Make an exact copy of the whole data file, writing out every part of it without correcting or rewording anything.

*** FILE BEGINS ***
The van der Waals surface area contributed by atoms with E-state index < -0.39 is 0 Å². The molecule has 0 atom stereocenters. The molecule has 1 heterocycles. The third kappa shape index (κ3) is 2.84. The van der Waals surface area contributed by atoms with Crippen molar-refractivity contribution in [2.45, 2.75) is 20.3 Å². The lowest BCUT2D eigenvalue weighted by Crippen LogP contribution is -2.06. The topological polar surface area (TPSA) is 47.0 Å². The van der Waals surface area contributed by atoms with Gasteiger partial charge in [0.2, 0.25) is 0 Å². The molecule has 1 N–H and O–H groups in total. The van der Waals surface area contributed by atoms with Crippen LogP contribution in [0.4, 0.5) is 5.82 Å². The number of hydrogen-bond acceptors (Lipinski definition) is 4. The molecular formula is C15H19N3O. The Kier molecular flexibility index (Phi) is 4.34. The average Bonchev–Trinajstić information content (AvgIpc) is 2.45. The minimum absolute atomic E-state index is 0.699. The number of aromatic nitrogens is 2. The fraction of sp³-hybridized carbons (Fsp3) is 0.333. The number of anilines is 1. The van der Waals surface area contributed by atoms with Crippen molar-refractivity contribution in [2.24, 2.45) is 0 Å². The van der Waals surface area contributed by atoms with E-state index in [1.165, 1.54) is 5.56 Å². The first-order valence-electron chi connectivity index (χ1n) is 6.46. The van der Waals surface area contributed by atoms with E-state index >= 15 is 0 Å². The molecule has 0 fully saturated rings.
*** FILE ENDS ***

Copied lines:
The van der Waals surface area contributed by atoms with E-state index < -0.39 is 0 Å². The molecule has 0 atom stereocenters. The molecule has 1 heterocycles. The third kappa shape index (κ3) is 2.84. The van der Waals surface area contributed by atoms with Crippen molar-refractivity contribution in [2.45, 2.75) is 20.3 Å². The lowest BCUT2D eigenvalue weighted by Crippen LogP contribution is -2.06. The topological polar surface area (TPSA) is 47.0 Å². The van der Waals surface area contributed by atoms with Gasteiger partial charge in [0.2, 0.25) is 0 Å². The molecule has 1 N–H and O–H groups in total. The van der Waals surface area contributed by atoms with Crippen LogP contribution in [0.4, 0.5) is 5.82 Å². The number of hydrogen-bond acceptors (Lipinski definition) is 4. The molecular formula is C15H19N3O. The Kier molecular flexibility index (Phi) is 4.34. The average Bonchev–Trinajstić information content (AvgIpc) is 2.45. The minimum absolute atomic E-state index is 0.699. The number of aromatic nitrogens is 2. The fraction of sp³-hybridized carbons (Fsp3) is 0.333. The number of anilines is 1. The van der Waals surface area contributed by atoms with Crippen molar-refractivity contribution in [2.24, 2.45) is 0 Å². The van der Waals surface area contributed by atoms with E-state index in [1.165, 1.54) is 5.56 Å². The first-order valence-electron chi connectivity index (χ1n) is 6.46. The van der Waals surface area contributed by atoms with E-state index >= 15 is 0 Å². The molecule has 0 fully saturated rings.